2,000 Spaces for 10,000 Papers: Why Everything Gets Rejected & Referees Are Exhausted (guest post by Neil Sinhababu)

The following is a guest post* by Neil Sinhababu, Associate Professor of Philosophy at National University of Singapore. It concerns a publication crisis: how the number of new journal submissions outstrips the number of places to publish all of them, creating a backlog

2,000 Spaces For 10,000 Papers: Why Everything Gets Rejected & Referees Are Exhausted
Guest Post by Neil Sinhababu

Philosophers are writing many more papers each year than journals have space to publish. This is why authors often send good papers around for years before publication, editors are swamped with submissions, and referees face overwhelming numbers of referee requests. I’ll lay out the calculations that lead me to this view of our situation, and then suggest a solution.

I estimate that philosophers are writing about 10,000 papers a year and submitting them to a journal for the first time. Here’s how I arrive at that calculation.

I start with the estimate that the top 100 international PhD-granting departments employ on average 20 people with PhDs (at all levels from postdoc/VAP to Super Distinguished Professor), who each submit one paper per year. Obviously some of the young folks are churning out papers at a faster rate and some people aren’t writing for journals for whatever reason. But I think it’s reasonable to average this out to 20 initial submissions per top-100 department, for 2,000 papers per year.

I’d estimate about 3 times as many papers coming from PhDs at departments outside the top 100. For each research-active philosopher at (say) University of Wisconsin, there seem to be about three at Wisconsin-Milwaukee, Marquette, Concordia, Beloit, UW-Stevens Point, and all the smaller Wisconsin departments put together. At you go down this list you get to schools where people don’t submit as many papers per year. But since a large majority of research-active philosophers work outside the top 100 departments, I’d expect about 6,000 papers coming into the system from them every year.

About 500 PhDs are awarded per year. I’ll assume that in the year leading up to the PhD, the average grad student shoots off two papers. That’s 1,000 more papers. I’ll assume a equal number from all their younger grad school friends, for a total of 2,000 graduate student papers per year.

2,000 + 6,000 + 2,000 adds up to 10,000 new papers entering the system per year. As a quick sanity check on these proportions (though not the final totals) I looked at the Philosophical Studies Online First list. It’s slightly more grad-student-heavy than the breakdown here indicates, but in other respects not far off. And as Philosophical Studies is a pretty good first paper destination for grad students soon to go on the market, that sort of makes sense.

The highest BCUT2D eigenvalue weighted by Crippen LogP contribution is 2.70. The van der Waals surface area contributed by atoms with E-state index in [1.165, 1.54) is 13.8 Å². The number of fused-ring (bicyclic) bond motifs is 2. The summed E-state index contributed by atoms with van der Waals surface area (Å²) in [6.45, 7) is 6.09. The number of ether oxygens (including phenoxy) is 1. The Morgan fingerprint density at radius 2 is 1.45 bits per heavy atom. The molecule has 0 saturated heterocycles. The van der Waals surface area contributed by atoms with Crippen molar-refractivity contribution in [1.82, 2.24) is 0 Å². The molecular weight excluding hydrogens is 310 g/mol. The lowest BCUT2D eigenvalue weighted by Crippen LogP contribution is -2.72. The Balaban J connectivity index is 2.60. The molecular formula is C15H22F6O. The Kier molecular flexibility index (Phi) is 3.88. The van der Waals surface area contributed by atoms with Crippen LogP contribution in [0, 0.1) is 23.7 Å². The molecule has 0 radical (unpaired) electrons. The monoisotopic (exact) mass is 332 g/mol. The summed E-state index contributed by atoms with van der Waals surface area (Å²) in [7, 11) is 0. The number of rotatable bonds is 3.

Next question: how many papers are published in journals prestigious enough to help with jobs, tenure, and promotion? I’ll assume 100 or so journals of this kind — say, 40 general-interest journals and 60 specialty / subfield journals. If each one publishes 20 papers a year, that’s 2,000 papers.

We’re making about 10,000 papers every year and trying to stuff them into 2,000 spaces. Worse yet, the backlog of rejected papers mostly remains in the system, so in year two we’re trying to stuff 18,000 papers into 2,000 spaces. In year three we’re stuffing 26,000 papers into 2,000 spaces, and in year four it’s 34,000 papers into 2,000 spaces. That means that about 94% will be rejected, which approximates current rejection rates for generalist journals in the American Philosophical Quarterly / Pacific Philosophical Quarterly / Canadian Journal of Philosophy class.

Some people think the 10,000 papers/year estimate is too high. My estimates are so imprecise everywhere that it could easily be half that. But the same crushing oversupply of submitted papers can be generated with 5,000 papers per year — it just takes more time to develop the backlog and a lack of enough other publication venues. We could’ve easily gotten to the current journal space crisis with 5,000/year rather than 10,000/year.